Advice and Suggestions


Crafting a Meaningful Memorial Service

  • 03-22-2019


Thank you to officiant Catherine Kentridge, who discusses elements you may wish to include: 

Often funeral homes and religious organizations are a great help at this time. However, you may not be using these services or may wish to create a personal memorial or be called upon to advise with preparations for family or friends, and not be the decision maker.

If you’re assisting with creating a service, the first thing to be aware of is that this may take considerable time and effort. Those closest or doing most of the planning will most likely be in a state of extreme grief and shock.

Families and loved ones often prefer to pool their ideas, or discuss what they may have learned through conversations about preferences with the deceased, if they didn't leave specific instructiions, and then see how it will all fit together. Changes to ideas or order of service are often made during the planning process.

Here is a likely order of events for a memorial service.

  • Music plays as mourners arrive—this is often chosen by the family or loved ones and reflects the wishes of the deceased, precious memories, or his/her personal tastes
  • Sometimes family and loved ones are present before the service—welcoming mourners at the door, for example, or after they sign a guest book, so that condolences may be expressed before the service
  • Everyone is seated
  • Officiant enters and welcomes mourners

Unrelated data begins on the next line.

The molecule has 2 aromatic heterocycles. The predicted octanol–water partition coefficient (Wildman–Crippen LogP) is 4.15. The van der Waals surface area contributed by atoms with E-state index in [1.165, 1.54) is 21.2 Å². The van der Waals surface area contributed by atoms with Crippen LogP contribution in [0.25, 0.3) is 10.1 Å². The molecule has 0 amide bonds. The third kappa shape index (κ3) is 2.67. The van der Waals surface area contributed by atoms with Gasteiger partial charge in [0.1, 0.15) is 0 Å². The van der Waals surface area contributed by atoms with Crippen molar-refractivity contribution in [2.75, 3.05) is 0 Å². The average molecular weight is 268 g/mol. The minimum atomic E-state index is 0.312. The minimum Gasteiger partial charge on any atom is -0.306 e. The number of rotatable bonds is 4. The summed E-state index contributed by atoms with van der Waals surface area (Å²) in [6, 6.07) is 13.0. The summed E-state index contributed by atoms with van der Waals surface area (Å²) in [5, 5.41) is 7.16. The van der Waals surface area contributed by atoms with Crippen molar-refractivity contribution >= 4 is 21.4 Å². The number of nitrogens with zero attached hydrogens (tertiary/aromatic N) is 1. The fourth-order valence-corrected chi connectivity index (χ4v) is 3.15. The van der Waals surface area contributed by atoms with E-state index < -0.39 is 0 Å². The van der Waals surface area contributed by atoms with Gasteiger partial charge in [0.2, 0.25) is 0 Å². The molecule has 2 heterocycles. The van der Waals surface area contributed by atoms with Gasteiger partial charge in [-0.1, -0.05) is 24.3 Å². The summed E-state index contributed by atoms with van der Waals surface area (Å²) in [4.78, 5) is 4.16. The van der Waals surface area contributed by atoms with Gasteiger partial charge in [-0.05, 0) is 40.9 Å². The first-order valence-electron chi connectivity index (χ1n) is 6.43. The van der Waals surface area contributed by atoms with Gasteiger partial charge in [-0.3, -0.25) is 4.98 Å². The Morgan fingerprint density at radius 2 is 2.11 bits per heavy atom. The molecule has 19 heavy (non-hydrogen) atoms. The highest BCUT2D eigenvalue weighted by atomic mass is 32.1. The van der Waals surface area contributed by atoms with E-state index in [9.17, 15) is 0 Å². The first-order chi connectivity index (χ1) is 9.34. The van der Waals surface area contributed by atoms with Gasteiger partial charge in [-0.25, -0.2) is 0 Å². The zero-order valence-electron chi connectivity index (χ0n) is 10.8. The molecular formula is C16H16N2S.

• Close family may often process in, if they are not already present
  • Family/guests may wish to carry lighted candles, and either place their candles around the urn or casket, or together light a larger candle that burns throughout the service.
  • Opening blessing or reading (even for a non-religious service, people often request a blessing). You may wish to select from a poem or other favorite or relevant writing, or create your own.
  • Officiant delivers a eulogy—this is usually crafted with advice and input from those closest.
  • Officiant may call on family and all those scheduled to speak one at a time, with (usually) a brief introduction and mention of their relationship to the deceased
  • Those delivering eulogies or speaking will do so. Often, the person speaking will introduce the speaker following, or the officiant may do this.
  • Officiant often invites everyone to take some time for silent meditation, remembering, and reflection after this.
  • This may be in silence, or you may wish to have a musical interlude. 
  • Officiant (or a guest) may give a closing blessing or reading/poem
  • Officiant will give closing remarks and usually thank everyone for attending and for showing comfort and support by their presence on behalf of loved ones 
  • Usually music is played at the completion of the service—often favorites or special pieces with meaning to the deceased and loved ones.

Those present are often advised where to proceed if there is a reception or gathering— it may be in the same location or it could be at the home or other favored spot. 

Often the immediate family leaves first and the other mourners follow down the aisle.

Sometimes, the family and loved ones take a little time to gather and talk after the service, before proceeding to the official meeting spot for the wake or reception. The family and those closest to the deceased may arrive later, after they have had a little time to gather their thoughts and say a last goodbye. 


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